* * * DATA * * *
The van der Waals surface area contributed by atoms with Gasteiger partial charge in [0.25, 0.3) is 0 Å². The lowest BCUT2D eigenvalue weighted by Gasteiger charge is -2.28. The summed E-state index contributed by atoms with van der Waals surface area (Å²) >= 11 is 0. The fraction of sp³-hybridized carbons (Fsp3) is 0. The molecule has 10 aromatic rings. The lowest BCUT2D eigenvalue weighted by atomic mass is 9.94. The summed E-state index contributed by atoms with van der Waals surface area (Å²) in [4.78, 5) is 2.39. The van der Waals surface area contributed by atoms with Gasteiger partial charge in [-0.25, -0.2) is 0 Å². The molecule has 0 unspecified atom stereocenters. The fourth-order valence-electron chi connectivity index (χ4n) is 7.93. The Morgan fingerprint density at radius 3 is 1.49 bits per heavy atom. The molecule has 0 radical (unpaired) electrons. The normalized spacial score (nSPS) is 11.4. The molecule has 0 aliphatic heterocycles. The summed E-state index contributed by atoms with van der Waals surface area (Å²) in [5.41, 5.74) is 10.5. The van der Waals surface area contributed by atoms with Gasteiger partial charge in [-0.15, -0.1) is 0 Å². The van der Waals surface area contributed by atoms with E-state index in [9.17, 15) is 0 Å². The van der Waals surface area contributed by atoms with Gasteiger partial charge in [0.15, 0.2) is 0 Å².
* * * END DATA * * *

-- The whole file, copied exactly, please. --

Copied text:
The van der Waals surface area contributed by atoms with Gasteiger partial charge in [0.25, 0.3) is 0 Å². The lowest BCUT2D eigenvalue weighted by Gasteiger charge is -2.28. The summed E-state index contributed by atoms with van der Waals surface area (Å²) >= 11 is 0. The fraction of sp³-hybridized carbons (Fsp3) is 0. The molecule has 10 aromatic rings. The lowest BCUT2D eigenvalue weighted by atomic mass is 9.94. The summed E-state index contributed by atoms with van der Waals surface area (Å²) in [4.78, 5) is 2.39. The van der Waals surface area contributed by atoms with Gasteiger partial charge in [-0.25, -0.2) is 0 Å². The molecule has 0 unspecified atom stereocenters. The fourth-order valence-electron chi connectivity index (χ4n) is 7.93. The Morgan fingerprint density at radius 3 is 1.49 bits per heavy atom. The molecule has 0 radical (unpaired) electrons. The normalized spacial score (nSPS) is 11.4. The molecule has 0 aliphatic heterocycles. The summed E-state index contributed by atoms with van der Waals surface area (Å²) in [5.41, 5.74) is 10.5. The van der Waals surface area contributed by atoms with Gasteiger partial charge in [-0.15, -0.1) is 0 Å². The van der Waals surface area contributed by atoms with E-state index in [9.17, 15) is 0 Å². The van der Waals surface area contributed by atoms with Gasteiger partial charge in [0.15, 0.2) is 0 Å².